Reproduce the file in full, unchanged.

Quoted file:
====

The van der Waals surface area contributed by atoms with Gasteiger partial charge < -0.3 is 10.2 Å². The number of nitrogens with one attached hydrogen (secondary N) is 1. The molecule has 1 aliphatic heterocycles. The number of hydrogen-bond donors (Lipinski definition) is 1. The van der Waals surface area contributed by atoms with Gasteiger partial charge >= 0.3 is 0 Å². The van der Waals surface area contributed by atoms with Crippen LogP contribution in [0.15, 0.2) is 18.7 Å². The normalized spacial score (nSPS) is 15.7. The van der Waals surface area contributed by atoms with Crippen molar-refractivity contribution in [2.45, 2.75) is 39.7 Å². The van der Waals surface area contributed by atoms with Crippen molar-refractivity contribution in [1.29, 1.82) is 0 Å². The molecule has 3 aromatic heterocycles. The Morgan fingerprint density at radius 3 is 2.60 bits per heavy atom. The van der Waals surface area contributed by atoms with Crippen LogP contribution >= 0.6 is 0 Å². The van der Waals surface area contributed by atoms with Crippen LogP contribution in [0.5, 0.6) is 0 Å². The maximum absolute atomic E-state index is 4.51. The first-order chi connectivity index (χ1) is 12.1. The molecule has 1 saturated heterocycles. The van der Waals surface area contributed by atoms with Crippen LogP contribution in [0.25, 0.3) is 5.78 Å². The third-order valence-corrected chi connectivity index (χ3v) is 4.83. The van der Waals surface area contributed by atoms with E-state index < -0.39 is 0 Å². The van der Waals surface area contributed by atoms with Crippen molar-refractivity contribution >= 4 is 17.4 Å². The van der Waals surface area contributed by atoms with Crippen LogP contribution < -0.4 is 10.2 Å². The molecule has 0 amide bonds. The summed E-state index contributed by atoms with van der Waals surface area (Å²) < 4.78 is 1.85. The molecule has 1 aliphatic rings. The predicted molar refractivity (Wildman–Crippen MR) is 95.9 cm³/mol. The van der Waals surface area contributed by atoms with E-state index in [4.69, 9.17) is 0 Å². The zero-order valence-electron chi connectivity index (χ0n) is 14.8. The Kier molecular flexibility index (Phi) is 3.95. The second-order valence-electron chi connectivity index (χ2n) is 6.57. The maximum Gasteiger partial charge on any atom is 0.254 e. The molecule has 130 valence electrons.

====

The van der Waals surface area contributed by atoms with Gasteiger partial charge < -0.3 is 10.2 Å². The number of nitrogens with one attached hydrogen (secondary N) is 1. The molecule has 1 aliphatic heterocycles. The number of hydrogen-bond donors (Lipinski definition) is 1. The van der Waals surface area contributed by atoms with Gasteiger partial charge >= 0.3 is 0 Å². The van der Waals surface area contributed by atoms with Crippen LogP contribution in [0.15, 0.2) is 18.7 Å². The normalized spacial score (nSPS) is 15.7. The van der Waals surface area contributed by atoms with Crippen molar-refractivity contribution in [2.45, 2.75) is 39.7 Å². The van der Waals surface area contributed by atoms with Crippen molar-refractivity contribution in [1.29, 1.82) is 0 Å². The molecule has 3 aromatic heterocycles. The Morgan fingerprint density at radius 3 is 2.60 bits per heavy atom. The van der Waals surface area contributed by atoms with Crippen LogP contribution >= 0.6 is 0 Å². The van der Waals surface area contributed by atoms with Crippen LogP contribution in [0.5, 0.6) is 0 Å². The maximum absolute atomic E-state index is 4.51. The first-order chi connectivity index (χ1) is 12.1. The molecule has 1 saturated heterocycles. The van der Waals surface area contributed by atoms with Crippen LogP contribution in [0.25, 0.3) is 5.78 Å². The third-order valence-corrected chi connectivity index (χ3v) is 4.83. The van der Waals surface area contributed by atoms with E-state index < -0.39 is 0 Å². The van der Waals surface area contributed by atoms with Crippen molar-refractivity contribution >= 4 is 17.4 Å². The van der Waals surface area contributed by atoms with Crippen LogP contribution < -0.4 is 10.2 Å². The molecule has 0 amide bonds. The summed E-state index contributed by atoms with van der Waals surface area (Å²) < 4.78 is 1.85. The molecule has 1 aliphatic rings. The predicted molar refractivity (Wildman–Crippen MR) is 95.9 cm³/mol. The van der Waals surface area contributed by atoms with E-state index in [4.69, 9.17) is 0 Å². The zero-order valence-electron chi connectivity index (χ0n) is 14.8. The Kier molecular flexibility index (Phi) is 3.95. The second-order valence-electron chi connectivity index (χ2n) is 6.57. The maximum Gasteiger partial charge on any atom is 0.254 e. The molecule has 130 valence electrons.